In 2016 the UK government ran Exercise Cygnus. The training scenario was prepared by Professor Neil Ferguson and his team at Imperial College London (ICL). It simulated a flu outbreak and was a Command Post Exercise (CPX) designed to test the UK’s pandemic preparedness. Nearly a thousand key officials took part from central and local government departments, the NHS, public health bodies from across UK, as well as local emergency response planners.
Some of the Cygnus Report recommendations were implemented in response to COVID 19 and others not. For example, it recommended legislative easements.
The Coronavirus Act certainly eased the legislation surrounding the death registration process and the NHS duty of care. The legal requirements for inquests, post-mortems and cremations were also relaxed.
Exercise Cygnus also highlighted a number of deficiencies. It identified inadequate numbers of critical, general and acute care beds, which the government then proceeded to reduce further; it warned that whole sections of the NHS may have to be shut, which is exactly what the government did during the “pandemic;” it highlighted that the most vulnerable could be denied care, just as they were, and that the health service would have to be set on a war footing just to be able to cope.
These were warnings not policy suggestions. The UK government’s adoption of some of the Cygnus recommendations and determination not to address Gygnus alarms appears to have been their policy response to COVID 19.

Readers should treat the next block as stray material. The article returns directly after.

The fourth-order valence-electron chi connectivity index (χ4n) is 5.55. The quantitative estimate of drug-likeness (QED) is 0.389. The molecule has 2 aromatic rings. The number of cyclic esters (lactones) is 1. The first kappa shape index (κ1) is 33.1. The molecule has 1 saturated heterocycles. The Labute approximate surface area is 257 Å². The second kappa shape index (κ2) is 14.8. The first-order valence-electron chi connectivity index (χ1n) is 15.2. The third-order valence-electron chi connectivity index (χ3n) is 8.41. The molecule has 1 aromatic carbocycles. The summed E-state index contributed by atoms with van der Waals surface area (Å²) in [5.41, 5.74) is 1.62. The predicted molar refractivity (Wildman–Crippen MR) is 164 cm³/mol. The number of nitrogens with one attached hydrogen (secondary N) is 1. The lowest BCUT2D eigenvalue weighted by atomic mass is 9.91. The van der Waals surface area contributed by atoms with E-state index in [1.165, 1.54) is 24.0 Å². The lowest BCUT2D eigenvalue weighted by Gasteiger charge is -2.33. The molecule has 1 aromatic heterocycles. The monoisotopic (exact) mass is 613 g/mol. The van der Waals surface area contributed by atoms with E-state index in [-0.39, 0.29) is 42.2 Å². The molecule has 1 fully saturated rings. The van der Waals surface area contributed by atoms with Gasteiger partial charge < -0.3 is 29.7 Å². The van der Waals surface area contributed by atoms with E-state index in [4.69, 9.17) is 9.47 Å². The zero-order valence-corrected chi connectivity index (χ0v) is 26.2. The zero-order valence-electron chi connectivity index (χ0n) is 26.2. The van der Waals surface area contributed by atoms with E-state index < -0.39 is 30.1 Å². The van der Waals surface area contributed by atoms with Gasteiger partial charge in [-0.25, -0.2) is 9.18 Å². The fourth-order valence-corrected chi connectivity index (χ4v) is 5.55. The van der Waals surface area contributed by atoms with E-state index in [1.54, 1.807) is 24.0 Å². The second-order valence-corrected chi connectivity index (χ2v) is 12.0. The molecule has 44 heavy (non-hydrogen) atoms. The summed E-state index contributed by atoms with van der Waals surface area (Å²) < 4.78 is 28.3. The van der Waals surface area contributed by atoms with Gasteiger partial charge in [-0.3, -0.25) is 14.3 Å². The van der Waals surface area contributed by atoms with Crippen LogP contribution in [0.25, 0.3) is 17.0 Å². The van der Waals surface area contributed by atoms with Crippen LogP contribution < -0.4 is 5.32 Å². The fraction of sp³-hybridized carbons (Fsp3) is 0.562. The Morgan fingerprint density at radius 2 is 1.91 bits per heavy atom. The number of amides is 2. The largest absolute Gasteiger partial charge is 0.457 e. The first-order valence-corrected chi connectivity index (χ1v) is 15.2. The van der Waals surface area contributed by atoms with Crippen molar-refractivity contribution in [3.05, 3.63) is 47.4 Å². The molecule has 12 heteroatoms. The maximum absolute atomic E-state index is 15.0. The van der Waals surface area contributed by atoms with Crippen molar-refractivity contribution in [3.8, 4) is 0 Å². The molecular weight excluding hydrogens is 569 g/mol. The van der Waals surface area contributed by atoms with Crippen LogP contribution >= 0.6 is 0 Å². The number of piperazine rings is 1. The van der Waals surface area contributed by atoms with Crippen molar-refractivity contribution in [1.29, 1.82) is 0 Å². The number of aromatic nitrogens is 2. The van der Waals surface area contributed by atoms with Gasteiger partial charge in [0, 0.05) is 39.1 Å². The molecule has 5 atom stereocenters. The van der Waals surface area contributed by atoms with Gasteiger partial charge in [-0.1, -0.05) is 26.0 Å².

COVID 19 healthcare strategies were seemingly set in 2016. The Cygnus scenario, modelled by Ferguson and ICL differed from their COVID 19 “models” only by virtue of being based upon influenza rather than a coronavirus.
Perhaps this explains why Exercise Cygnus was kept secret, reportedly for reasons of “national security.” When the report was released, after being exposed, it was heavily redacted and all the names of the senior officials involved were hidden.
The official explanation for this is that it was just too terrifying for the public to withstand. We might ask, terrifying for whom? Using the media to terrorise the public during the alleged pandemic was recommended by Spi-B (SAGE.)
It is reasonable to assume that many of those redacted names would have been people working for Ferguson’s ICL team and current members of SAGE. If so, this indicates that those involved in planning the response to COVID 19 not only understood what the risks were, they then provided the claimed “scientific” justification for policies which they knew would increase them.
One of the senior officials involved in Cygnus reportedly said:
These exercises are supposed to prepare government for something like this – but it appears they were aware of the problem but didn’t do much about it.”
Again, we see the assumption that everything must be explained away as error or unfortunate oversight. This stretches credibility beyond breaking point when we understand that Gygnus ultimately produced a plan to deny healthcare during a pandemic. This policy of increasing the risks of the most vulnerable was evidently operating during the first alleged pandemic wave. It also seems likely that it continued beyond that point.